embedded operators who contribute can take the ball and run with it, and
developers additionally can assist.

That's the model I think makes the most sense for us in the long term.  And
I say this based on experience developing for openstack products and as an
operator on two large openstack clouds.


On Mon, Mar 31, 2014 at 10:54 AM, Narayan Desai <narayan.desai at gmail.com>wrote:

> I spend some time about a year ago writing up some thoughts about the user
> committee, and the major goals I thought it should have. The start of that
> thread is here:
> http://lists.openstack.org/pipermail/foundation/2012-December/001292.html
> but it continues into the January archives as well:
> http://lists.openstack.org/pipermail/foundation/2013-January/001293.html
> tl;dr I think that the most important problem for the user committee to
> solve is to figure out a dynamic where operators can fully participate in
> the project in a deep sense. Openstack has a very developer-centric ethos
> and structure, which clashes to a substantial extent with the operator
> community. We need to figure out how to productively marry ops culture
> (which doesn't focus on writing code, rather on building systems, figuring
> out how they break, what features they need, etc) with the development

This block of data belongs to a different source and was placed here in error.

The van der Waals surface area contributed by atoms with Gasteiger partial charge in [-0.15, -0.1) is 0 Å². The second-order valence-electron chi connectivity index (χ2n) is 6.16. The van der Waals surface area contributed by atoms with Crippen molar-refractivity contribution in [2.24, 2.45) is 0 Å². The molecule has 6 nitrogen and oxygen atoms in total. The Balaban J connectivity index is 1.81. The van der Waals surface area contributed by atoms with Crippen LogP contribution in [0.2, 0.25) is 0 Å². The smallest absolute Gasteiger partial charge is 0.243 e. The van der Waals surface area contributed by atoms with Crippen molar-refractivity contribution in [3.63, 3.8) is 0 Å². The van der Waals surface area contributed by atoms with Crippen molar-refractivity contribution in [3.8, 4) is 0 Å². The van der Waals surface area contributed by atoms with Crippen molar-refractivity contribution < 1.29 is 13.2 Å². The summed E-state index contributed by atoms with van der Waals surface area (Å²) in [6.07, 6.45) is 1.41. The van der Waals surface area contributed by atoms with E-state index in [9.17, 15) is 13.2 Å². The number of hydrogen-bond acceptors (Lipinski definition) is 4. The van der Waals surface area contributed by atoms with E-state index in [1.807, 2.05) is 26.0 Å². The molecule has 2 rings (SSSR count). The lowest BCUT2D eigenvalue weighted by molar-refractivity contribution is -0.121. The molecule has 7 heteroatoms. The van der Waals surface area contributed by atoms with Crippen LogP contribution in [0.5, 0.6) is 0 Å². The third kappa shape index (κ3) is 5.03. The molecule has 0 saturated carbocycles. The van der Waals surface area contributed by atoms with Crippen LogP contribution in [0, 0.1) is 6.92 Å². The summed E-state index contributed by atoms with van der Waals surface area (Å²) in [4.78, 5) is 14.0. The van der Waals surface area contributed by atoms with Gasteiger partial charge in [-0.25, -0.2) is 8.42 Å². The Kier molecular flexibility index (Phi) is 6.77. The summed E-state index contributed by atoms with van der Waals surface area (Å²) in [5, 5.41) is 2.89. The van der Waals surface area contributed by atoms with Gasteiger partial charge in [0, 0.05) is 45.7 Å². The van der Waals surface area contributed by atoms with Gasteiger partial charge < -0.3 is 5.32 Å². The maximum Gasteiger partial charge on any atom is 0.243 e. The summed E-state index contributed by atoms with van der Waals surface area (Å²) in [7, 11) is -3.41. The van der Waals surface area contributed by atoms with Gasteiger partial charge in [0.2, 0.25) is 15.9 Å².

> mission of the project.
> I think that Tim's (& co) work on the user summit is a good step in this
> direction, but figuring out this culture issue is still the most important
> issue to solve.
> I'm not lucky enough to have the gift of brevity; several of the mails in
> the thread above are quite long, and I think both describe the problems I
> see in detail, and also illustrate how the focus on developer culture
> doesn't necessarily get the project where it needs to go.
>  -nld
> On Mon, Mar 31, 2014 at 9:35 AM, Jonathan Proulx <jon at jonproulx.com>wrote:
>> Some Monday morning pre-coffee thoughts
>> On Sun, Mar 30, 2014 at 10:15 PM, Tom Fifield <tom at openstack.org> wrote:
>> > So, my reading is we already have such governance established - but
>> rather
>> > than being an individual, it is a committee - the user committee. We'll
>> need
>> > to tweak it a bit I guess, but in fact it is already set up such that
>> the TC
>> > _must_[1] listen to it ... for at least four hours per year ;)
>> That's definitely a front runner in my mind, cheers to all the hard